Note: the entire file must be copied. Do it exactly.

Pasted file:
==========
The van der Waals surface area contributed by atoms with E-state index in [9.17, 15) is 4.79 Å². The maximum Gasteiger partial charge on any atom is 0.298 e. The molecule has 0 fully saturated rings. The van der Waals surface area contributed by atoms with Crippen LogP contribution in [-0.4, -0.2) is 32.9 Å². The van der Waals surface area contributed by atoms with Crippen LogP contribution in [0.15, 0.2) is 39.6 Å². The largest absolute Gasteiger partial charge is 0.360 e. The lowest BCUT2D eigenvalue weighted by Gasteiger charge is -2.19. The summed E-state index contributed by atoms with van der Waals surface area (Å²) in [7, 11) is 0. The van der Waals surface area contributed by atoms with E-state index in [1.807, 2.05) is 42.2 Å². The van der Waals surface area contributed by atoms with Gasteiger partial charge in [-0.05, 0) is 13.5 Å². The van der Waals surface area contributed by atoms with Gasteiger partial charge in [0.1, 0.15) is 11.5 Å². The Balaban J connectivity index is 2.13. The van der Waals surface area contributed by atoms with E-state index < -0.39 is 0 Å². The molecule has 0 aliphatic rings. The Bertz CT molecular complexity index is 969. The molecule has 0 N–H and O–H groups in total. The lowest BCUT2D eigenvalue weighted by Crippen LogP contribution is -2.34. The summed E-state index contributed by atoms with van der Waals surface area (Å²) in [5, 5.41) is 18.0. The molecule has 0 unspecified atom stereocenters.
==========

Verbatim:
The van der Waals surface area contributed by atoms with E-state index in [9.17, 15) is 4.79 Å². The maximum Gasteiger partial charge on any atom is 0.298 e. The molecule has 0 fully saturated rings. The van der Waals surface area contributed by atoms with Crippen LogP contribution in [-0.4, -0.2) is 32.9 Å². The van der Waals surface area contributed by atoms with Crippen LogP contribution in [0.15, 0.2) is 39.6 Å². The largest absolute Gasteiger partial charge is 0.360 e. The lowest BCUT2D eigenvalue weighted by Gasteiger charge is -2.19. The summed E-state index contributed by atoms with van der Waals surface area (Å²) in [7, 11) is 0. The van der Waals surface area contributed by atoms with E-state index in [1.807, 2.05) is 42.2 Å². The van der Waals surface area contributed by atoms with Gasteiger partial charge in [-0.05, 0) is 13.5 Å². The van der Waals surface area contributed by atoms with Gasteiger partial charge in [0.1, 0.15) is 11.5 Å². The Balaban J connectivity index is 2.13. The van der Waals surface area contributed by atoms with E-state index < -0.39 is 0 Å². The molecule has 0 aliphatic rings. The Bertz CT molecular complexity index is 969. The molecule has 0 N–H and O–H groups in total. The lowest BCUT2D eigenvalue weighted by Crippen LogP contribution is -2.34. The summed E-state index contributed by atoms with van der Waals surface area (Å²) in [5, 5.41) is 18.0. The molecule has 0 unspecified atom stereocenters.